Numerous studies have reported that phytochemicals possess a membrane-active mechanism that causes severe membrane damage through the disruption of the membrane integrity. Therefore, membrane integrity was chosen as another parameter to explore the antibacterial mechanism of CHQA. The results showed that exposure of S. aureus to CHQA increased the proportion of cells in the PI fluorescent region (Figure 3), indicating an increase in the number of membrane-damaged bacterial cells. It is noteworthy that the majority of cell populations in the R2 region of the CHQA-treated sample displayed weaker green fluorescence than that of the untreated sample. These cell populations may represent potentially injured bacteria or intermediate state bacteria, suggesting that CHQA may influence the physiological status of the S. aureus cells which were detected to even remain impermeable to PI stain. Although combination of SYTO 9 and PI does not always differentiate distinct live and dead populations, this technique is considered to provide a good estimate of the membrane integrity of various bacteria [14]. Membrane integrity is a crucial factor to the barrier function of the cell membrane, which plays an important role in maintaining optimal internal conditions for metabolism and energy transduction [26]. Thus, even relatively slight damage to the structural integrity of the cell membrane could detrimentally affect cell metabolism, resulting in cell growth inhibition and even death [25]. The results herein revealed that CHQA caused a significant disruption on the membrane integrity of S. aureus, which was consistent with the results of the membrane potential assay, indicating that the cell membrane could be the primary target of CHQA in its antibacterial action. However, it is still unclear which biomolecules on the cell membrane are being targeted by CHQA—membrane lipid or membrane protein.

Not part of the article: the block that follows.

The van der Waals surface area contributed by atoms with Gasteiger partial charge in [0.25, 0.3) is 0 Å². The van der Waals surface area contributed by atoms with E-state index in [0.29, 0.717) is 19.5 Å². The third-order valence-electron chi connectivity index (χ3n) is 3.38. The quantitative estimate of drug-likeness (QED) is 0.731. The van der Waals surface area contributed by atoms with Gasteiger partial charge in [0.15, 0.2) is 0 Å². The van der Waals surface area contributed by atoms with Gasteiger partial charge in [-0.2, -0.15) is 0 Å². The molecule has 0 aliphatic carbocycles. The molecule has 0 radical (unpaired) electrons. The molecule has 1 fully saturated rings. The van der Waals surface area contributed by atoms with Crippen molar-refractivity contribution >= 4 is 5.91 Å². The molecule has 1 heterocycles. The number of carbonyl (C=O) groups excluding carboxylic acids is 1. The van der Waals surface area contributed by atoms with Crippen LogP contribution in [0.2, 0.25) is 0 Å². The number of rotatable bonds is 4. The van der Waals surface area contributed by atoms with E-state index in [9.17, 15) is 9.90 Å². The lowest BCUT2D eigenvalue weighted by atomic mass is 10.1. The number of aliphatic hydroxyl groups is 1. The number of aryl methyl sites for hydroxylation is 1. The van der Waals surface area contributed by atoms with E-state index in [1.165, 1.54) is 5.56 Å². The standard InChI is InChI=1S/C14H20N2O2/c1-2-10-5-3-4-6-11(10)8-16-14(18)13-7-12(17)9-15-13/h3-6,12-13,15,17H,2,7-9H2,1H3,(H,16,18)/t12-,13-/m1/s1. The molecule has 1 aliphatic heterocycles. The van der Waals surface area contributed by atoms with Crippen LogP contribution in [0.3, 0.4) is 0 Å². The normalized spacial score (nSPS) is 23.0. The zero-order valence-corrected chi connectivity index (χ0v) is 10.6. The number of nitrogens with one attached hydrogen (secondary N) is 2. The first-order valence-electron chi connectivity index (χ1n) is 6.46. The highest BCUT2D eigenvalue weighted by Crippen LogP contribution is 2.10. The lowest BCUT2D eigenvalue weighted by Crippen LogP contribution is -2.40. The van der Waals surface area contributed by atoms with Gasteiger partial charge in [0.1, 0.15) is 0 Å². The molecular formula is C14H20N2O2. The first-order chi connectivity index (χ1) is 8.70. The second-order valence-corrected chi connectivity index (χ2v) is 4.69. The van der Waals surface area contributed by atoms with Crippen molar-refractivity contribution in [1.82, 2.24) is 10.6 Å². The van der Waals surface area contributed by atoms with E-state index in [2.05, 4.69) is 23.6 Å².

Interactions between chemicals and membrane lipids may give rise to dramatic effects on membrane fluidity, which mainly reflects the order, shape, packing, and curvature of membrane lipids [27]. Therefore, changes in membrane fluidity were determined as an indicator for the assessment of the effect of CHQA on membrane lipids. DPH is a hydrophobic fluorescent probe which can intercalate between the phospholipids of the cell membrane, and emits fluorescence depending on its environment [28]. The fluorescence polarization of DPH reflects the structural order of membrane lipids, and a decrease of the polarization index indicates an increase of membrane fluidity [28]. The results showed that CHQA significantly increased the membrane fluidity of S. aureus cells in a dose-dependent manner (Figure 4). This is the possible evidence that CHQA could incorporate into the cytoplasmic membrane lipid bilayers and even alter the structural function of the membrane. Similar to our findings, some essential oils were demonstrated to damage the cell membrane of bacteria and increase the fluidity of the lipid bilayer core of the membrane [29]. It was also reported that natural phenolic compounds might integrate into the monolayers which are composed of bacterial phospholipids, thus increasing the membrane fluidity [30]. Moreover, it is noteworthy that the modification of fluidity can increase the permeability of the cell membrane and lead to leakage of cellular contents, which might consequently affect numerous other cellular processes [29].